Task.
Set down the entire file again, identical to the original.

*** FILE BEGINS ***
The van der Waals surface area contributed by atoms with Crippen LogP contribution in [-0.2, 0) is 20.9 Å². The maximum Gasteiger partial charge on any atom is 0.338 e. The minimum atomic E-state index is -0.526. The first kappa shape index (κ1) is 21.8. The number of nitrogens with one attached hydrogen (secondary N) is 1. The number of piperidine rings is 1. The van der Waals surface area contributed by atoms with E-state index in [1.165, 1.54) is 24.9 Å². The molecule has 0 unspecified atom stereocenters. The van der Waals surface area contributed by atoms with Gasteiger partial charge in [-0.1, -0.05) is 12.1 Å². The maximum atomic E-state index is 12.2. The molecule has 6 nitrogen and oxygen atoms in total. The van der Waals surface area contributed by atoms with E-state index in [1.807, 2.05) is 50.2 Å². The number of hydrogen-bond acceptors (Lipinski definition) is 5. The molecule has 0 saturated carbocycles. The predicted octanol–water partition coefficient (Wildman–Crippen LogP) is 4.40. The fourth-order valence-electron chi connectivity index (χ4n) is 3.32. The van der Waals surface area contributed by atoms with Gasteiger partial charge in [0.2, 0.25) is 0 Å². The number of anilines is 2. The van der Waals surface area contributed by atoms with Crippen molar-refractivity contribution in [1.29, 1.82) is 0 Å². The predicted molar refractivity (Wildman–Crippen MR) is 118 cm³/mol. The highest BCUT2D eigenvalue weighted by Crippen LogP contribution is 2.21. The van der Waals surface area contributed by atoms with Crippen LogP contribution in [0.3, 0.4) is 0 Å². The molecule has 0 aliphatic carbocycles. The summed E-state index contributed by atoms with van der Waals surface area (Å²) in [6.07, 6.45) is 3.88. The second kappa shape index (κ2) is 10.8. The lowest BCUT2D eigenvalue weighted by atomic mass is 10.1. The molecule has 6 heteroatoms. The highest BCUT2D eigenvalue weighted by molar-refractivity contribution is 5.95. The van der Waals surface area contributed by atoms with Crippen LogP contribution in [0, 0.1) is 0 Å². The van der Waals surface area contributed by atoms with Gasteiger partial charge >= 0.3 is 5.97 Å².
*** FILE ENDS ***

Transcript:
The van der Waals surface area contributed by atoms with Crippen LogP contribution in [-0.2, 0) is 20.9 Å². The maximum Gasteiger partial charge on any atom is 0.338 e. The minimum atomic E-state index is -0.526. The first kappa shape index (κ1) is 21.8. The number of nitrogens with one attached hydrogen (secondary N) is 1. The number of piperidine rings is 1. The van der Waals surface area contributed by atoms with E-state index in [1.165, 1.54) is 24.9 Å². The molecule has 0 unspecified atom stereocenters. The van der Waals surface area contributed by atoms with Gasteiger partial charge in [-0.1, -0.05) is 12.1 Å². The maximum atomic E-state index is 12.2. The molecule has 6 nitrogen and oxygen atoms in total. The van der Waals surface area contributed by atoms with E-state index in [1.807, 2.05) is 50.2 Å². The number of hydrogen-bond acceptors (Lipinski definition) is 5. The molecule has 0 saturated carbocycles. The predicted octanol–water partition coefficient (Wildman–Crippen LogP) is 4.40. The fourth-order valence-electron chi connectivity index (χ4n) is 3.32. The van der Waals surface area contributed by atoms with Gasteiger partial charge in [0.2, 0.25) is 0 Å². The number of anilines is 2. The van der Waals surface area contributed by atoms with Crippen molar-refractivity contribution in [1.29, 1.82) is 0 Å². The predicted molar refractivity (Wildman–Crippen MR) is 118 cm³/mol. The highest BCUT2D eigenvalue weighted by Crippen LogP contribution is 2.21. The van der Waals surface area contributed by atoms with Crippen LogP contribution in [0.3, 0.4) is 0 Å². The molecule has 0 aliphatic carbocycles. The summed E-state index contributed by atoms with van der Waals surface area (Å²) in [6.07, 6.45) is 3.88. The second kappa shape index (κ2) is 10.8. The lowest BCUT2D eigenvalue weighted by atomic mass is 10.1. The molecule has 6 heteroatoms. The highest BCUT2D eigenvalue weighted by molar-refractivity contribution is 5.95. The van der Waals surface area contributed by atoms with Crippen LogP contribution in [0, 0.1) is 0 Å². The van der Waals surface area contributed by atoms with Gasteiger partial charge >= 0.3 is 5.97 Å².